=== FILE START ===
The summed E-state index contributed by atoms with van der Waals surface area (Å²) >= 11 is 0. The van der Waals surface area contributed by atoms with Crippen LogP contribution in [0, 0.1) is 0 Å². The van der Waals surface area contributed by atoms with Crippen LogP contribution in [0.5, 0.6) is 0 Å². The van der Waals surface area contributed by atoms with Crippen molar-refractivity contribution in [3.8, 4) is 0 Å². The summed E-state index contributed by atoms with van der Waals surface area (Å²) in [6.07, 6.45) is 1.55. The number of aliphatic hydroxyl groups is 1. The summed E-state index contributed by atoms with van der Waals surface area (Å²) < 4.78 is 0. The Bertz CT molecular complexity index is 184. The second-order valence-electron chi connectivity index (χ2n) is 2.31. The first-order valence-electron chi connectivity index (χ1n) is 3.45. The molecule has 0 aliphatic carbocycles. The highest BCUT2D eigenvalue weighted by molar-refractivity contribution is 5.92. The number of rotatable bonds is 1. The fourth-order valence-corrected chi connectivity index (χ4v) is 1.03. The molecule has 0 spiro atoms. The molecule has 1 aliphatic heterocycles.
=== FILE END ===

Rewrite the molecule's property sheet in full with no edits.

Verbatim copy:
The summed E-state index contributed by atoms with van der Waals surface area (Å²) >= 11 is 0. The van der Waals surface area contributed by atoms with Crippen LogP contribution in [0, 0.1) is 0 Å². The van der Waals surface area contributed by atoms with Crippen LogP contribution in [0.5, 0.6) is 0 Å². The van der Waals surface area contributed by atoms with Crippen molar-refractivity contribution in [3.8, 4) is 0 Å². The summed E-state index contributed by atoms with van der Waals surface area (Å²) in [6.07, 6.45) is 1.55. The number of aliphatic hydroxyl groups is 1. The summed E-state index contributed by atoms with van der Waals surface area (Å²) < 4.78 is 0. The Bertz CT molecular complexity index is 184. The second-order valence-electron chi connectivity index (χ2n) is 2.31. The first-order valence-electron chi connectivity index (χ1n) is 3.45. The molecule has 0 aliphatic carbocycles. The highest BCUT2D eigenvalue weighted by molar-refractivity contribution is 5.92. The number of rotatable bonds is 1. The fourth-order valence-corrected chi connectivity index (χ4v) is 1.03. The molecule has 0 spiro atoms. The molecule has 1 aliphatic heterocycles.